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Delivering Electricity

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NIPCO Power Delivery

Imagine a life with no electricity. 

At Northwest Iowa Power Cooperative, we don't want you to have to.

Imagine what your job would be like if you couldn’t store your product – not even for a short period of time until a truck could come to pick it up. If you are a farmer or a manufacturer, imagine if the grain you grow or the milk your cows produce, or the widgets you build had to instantly go from harvest or production to immediate consumption. Lastly, imagine that the demand for your product never stops and varies wildly throughout the day, but you always had to produce the exact right amount with no shortages or overages. 

That’s what electric cooperatives do every day to keep the lights on. 

To meet this challenge, power companies, like NIPCO, rely on a complex and interconnected electric grid to deliver power to homes and businesses across America the instant that it’s needed. The tricky thing about electricity is that it must be used, or moved to where it can be used, the second it’s produced; it generally can’t be stored like water or gas. What’s more, electricity moves at the speed of light along the path of least resistance. 

High-voltage transmission lines carry electric power hundreds of miles from a generation source to a substation.

There are two parts to power supply: generating – or contracting for the bulk supplies of – electricity at wholesale prices and transmitting it to the local co-ops for distribution.

The spinning of a generator produces electricity; most generators are driven by steam, using a variety of fuel sources: water, coal, natural gas, nuclear, wind, solar, and biomass are just some of these fuel sources. Generated power is transmitted across a vast grid of high-voltage lines, to and through, substations, stepping the power down along the way to prepare it for member use. Think of substations as "off-ramps" on the highway of electric delivery.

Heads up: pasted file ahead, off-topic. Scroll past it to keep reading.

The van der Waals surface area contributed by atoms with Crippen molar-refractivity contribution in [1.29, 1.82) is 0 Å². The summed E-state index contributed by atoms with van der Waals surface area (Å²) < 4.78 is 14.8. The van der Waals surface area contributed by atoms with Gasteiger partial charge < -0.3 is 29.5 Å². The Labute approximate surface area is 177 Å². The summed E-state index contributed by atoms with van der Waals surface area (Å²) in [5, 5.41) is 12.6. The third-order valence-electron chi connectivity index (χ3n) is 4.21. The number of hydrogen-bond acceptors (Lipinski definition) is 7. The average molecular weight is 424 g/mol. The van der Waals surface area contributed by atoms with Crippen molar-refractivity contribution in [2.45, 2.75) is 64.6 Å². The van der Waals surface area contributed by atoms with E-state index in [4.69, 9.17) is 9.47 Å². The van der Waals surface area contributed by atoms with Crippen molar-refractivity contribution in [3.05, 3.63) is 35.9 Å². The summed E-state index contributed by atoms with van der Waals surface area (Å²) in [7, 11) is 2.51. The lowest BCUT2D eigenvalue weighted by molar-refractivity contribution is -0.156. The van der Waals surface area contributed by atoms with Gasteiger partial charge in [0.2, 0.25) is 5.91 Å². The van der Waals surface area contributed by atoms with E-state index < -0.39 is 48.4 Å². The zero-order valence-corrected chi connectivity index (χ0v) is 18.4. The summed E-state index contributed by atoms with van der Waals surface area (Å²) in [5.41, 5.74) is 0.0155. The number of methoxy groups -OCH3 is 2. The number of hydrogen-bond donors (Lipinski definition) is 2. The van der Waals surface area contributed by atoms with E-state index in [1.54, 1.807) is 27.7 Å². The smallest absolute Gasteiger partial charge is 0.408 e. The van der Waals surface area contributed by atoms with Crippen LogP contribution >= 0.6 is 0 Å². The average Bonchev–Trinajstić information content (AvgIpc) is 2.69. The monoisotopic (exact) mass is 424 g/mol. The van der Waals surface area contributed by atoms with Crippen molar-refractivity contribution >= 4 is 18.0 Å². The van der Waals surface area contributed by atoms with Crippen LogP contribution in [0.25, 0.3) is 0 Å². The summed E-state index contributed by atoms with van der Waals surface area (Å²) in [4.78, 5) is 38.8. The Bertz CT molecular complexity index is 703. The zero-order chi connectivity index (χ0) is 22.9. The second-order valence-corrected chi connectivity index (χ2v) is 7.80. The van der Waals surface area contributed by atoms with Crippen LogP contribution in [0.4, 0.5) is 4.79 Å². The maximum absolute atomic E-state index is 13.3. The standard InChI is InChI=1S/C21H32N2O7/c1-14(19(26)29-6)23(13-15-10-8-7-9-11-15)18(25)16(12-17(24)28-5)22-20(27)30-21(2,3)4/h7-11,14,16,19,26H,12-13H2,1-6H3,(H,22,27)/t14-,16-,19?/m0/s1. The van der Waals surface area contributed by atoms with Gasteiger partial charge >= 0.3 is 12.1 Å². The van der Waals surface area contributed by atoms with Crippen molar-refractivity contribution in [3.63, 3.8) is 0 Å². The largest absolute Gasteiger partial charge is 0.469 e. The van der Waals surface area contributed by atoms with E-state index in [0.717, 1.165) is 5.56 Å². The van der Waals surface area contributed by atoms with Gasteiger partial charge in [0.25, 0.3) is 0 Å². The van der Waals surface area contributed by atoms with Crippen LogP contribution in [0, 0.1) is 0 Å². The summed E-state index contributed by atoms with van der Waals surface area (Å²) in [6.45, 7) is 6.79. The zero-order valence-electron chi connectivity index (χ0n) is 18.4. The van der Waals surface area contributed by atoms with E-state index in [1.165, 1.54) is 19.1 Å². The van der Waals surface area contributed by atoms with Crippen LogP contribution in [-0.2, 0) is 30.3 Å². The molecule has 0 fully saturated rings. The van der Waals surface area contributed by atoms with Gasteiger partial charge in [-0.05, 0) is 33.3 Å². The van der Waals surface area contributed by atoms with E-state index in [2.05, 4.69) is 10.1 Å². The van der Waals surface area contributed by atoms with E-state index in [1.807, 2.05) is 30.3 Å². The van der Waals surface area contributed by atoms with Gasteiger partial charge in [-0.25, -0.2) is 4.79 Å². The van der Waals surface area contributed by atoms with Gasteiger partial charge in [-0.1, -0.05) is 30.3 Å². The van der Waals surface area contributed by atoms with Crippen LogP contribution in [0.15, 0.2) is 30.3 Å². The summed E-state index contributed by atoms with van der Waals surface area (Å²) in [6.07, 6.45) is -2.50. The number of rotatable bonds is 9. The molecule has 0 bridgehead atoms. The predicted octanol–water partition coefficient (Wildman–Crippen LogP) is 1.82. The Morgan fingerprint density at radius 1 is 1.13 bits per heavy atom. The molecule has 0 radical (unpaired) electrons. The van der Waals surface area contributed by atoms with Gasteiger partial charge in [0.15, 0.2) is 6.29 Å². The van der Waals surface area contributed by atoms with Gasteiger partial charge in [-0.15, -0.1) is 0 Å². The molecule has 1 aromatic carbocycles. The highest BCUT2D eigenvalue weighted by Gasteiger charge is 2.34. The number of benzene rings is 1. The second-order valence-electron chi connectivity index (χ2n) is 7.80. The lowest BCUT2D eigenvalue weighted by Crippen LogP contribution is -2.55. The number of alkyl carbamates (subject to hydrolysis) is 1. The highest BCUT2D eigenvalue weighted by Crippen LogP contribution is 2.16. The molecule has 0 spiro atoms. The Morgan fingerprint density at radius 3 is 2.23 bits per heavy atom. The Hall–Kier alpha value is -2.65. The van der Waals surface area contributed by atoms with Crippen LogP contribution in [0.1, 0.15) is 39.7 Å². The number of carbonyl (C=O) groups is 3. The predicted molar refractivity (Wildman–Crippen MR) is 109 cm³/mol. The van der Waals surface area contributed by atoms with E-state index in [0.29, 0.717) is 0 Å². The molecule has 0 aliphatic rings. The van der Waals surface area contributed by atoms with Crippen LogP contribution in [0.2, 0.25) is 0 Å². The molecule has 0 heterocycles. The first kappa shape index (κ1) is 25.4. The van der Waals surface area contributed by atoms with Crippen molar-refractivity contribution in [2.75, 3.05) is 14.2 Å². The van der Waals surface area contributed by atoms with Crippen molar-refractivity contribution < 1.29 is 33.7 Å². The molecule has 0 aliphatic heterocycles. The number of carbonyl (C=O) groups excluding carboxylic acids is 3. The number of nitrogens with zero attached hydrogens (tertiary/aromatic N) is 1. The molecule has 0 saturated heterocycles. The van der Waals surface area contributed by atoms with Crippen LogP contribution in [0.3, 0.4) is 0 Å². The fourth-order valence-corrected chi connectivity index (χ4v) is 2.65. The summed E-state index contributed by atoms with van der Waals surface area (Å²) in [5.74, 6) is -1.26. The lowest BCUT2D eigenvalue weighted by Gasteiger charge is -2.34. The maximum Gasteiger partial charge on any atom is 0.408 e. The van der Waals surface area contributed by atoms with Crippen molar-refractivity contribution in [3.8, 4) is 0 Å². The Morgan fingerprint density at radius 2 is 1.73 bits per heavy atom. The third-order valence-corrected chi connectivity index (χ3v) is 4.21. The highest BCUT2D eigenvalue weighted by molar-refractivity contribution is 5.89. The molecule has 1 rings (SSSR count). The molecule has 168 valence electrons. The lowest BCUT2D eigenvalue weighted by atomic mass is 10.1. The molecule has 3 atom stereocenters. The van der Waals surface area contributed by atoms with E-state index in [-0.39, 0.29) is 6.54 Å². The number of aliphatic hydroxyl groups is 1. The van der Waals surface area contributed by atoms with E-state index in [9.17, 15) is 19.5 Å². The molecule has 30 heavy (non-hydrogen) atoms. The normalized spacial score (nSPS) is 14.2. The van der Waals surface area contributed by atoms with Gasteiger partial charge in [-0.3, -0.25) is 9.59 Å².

Generation and transmission (G&T) cooperatives (there are 7 G&Ts operating in Iowa) produce and/or purchase power from a variety of sources and sell wholesale electricity and transmission services to Iowa’s local distribution cooperatives. These G&T cooperatives are owned by the distribution cooperatives they serve. NIPCO is a G&T.

A distribution cooperative lineman works atop a pole.

If you live in western Iowa, your local rural electric distribution cooperative (REC) is, likely, a member of NIPCO. 

NIPCO delivers electricity to its 7 member rural and municipal electric cooperatives via 921 miles of 69kV (69,000 volts) line, 2 source substations, 78 distribution substations, and 18 switch stations throughout a 6,500 square mile service territory in western Iowa.

An electric cooperative operates a distribution system, purchases wholesale power (from a G&T) and delivers it to member-owners (consumers). Your REC delivers electricity to homes, schools, farms, small businesses, industries and other locations within the boundaries of its service territory.

All of the state’s electric co-ops also offer a wide variety of energy-efficiency programs to their member-consumers, so they can use electricity as wisely as possible.

Iowa’s electric co-ops believe that energy and environmental policies must balance the needs of individuals, the environment and the communities they serve. Because it isn't just delivering a safe, reliable, and affordable power supply to our member-owners. It's about delivering power that is environmentally responsible, too.

Imagine that.